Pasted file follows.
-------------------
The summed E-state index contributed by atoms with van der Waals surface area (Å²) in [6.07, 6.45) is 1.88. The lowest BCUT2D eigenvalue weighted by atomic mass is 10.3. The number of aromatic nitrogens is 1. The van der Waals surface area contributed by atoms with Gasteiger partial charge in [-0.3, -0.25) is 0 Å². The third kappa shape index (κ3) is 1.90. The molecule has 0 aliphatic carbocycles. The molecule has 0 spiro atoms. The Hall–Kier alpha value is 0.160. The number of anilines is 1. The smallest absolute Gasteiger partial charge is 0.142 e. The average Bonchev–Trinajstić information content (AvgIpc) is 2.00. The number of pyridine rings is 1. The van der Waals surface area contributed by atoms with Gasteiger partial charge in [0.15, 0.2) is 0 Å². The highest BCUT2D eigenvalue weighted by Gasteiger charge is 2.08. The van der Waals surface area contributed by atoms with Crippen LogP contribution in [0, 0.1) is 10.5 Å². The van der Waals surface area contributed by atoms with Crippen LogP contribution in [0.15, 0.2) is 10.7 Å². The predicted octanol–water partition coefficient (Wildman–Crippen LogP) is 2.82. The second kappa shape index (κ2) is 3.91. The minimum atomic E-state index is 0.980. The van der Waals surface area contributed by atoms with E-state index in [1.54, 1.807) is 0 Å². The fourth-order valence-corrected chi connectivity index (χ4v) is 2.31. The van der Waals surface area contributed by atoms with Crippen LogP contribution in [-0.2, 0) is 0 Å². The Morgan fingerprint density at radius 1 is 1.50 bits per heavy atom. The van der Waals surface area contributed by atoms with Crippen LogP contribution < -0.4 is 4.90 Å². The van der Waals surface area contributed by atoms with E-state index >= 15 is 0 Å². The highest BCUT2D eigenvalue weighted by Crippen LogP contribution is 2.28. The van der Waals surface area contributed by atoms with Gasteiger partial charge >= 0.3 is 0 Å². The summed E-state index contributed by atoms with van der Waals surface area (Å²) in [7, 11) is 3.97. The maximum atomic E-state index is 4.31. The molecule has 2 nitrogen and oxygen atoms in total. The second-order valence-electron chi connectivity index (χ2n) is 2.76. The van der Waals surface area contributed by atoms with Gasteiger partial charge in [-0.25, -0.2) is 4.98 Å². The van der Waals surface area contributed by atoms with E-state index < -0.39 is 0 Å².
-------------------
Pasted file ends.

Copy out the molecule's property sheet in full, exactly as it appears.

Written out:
The summed E-state index contributed by atoms with van der Waals surface area (Å²) in [6.07, 6.45) is 1.88. The lowest BCUT2D eigenvalue weighted by atomic mass is 10.3. The number of aromatic nitrogens is 1. The van der Waals surface area contributed by atoms with Gasteiger partial charge in [-0.3, -0.25) is 0 Å². The third kappa shape index (κ3) is 1.90. The molecule has 0 aliphatic carbocycles. The molecule has 0 spiro atoms. The Hall–Kier alpha value is 0.160. The number of anilines is 1. The smallest absolute Gasteiger partial charge is 0.142 e. The average Bonchev–Trinajstić information content (AvgIpc) is 2.00. The number of pyridine rings is 1. The van der Waals surface area contributed by atoms with Gasteiger partial charge in [0.15, 0.2) is 0 Å². The highest BCUT2D eigenvalue weighted by Gasteiger charge is 2.08. The van der Waals surface area contributed by atoms with Crippen LogP contribution in [0, 0.1) is 10.5 Å². The van der Waals surface area contributed by atoms with Crippen LogP contribution in [0.15, 0.2) is 10.7 Å². The predicted octanol–water partition coefficient (Wildman–Crippen LogP) is 2.82. The second kappa shape index (κ2) is 3.91. The minimum atomic E-state index is 0.980. The van der Waals surface area contributed by atoms with E-state index in [1.54, 1.807) is 0 Å². The fourth-order valence-corrected chi connectivity index (χ4v) is 2.31. The van der Waals surface area contributed by atoms with Crippen LogP contribution in [-0.2, 0) is 0 Å². The Morgan fingerprint density at radius 1 is 1.50 bits per heavy atom. The van der Waals surface area contributed by atoms with Crippen LogP contribution < -0.4 is 4.90 Å². The van der Waals surface area contributed by atoms with E-state index >= 15 is 0 Å². The highest BCUT2D eigenvalue weighted by Crippen LogP contribution is 2.28. The van der Waals surface area contributed by atoms with Gasteiger partial charge >= 0.3 is 0 Å². The summed E-state index contributed by atoms with van der Waals surface area (Å²) in [7, 11) is 3.97. The maximum atomic E-state index is 4.31. The molecule has 2 nitrogen and oxygen atoms in total. The second-order valence-electron chi connectivity index (χ2n) is 2.76. The van der Waals surface area contributed by atoms with Gasteiger partial charge in [-0.25, -0.2) is 4.98 Å². The van der Waals surface area contributed by atoms with E-state index < -0.39 is 0 Å².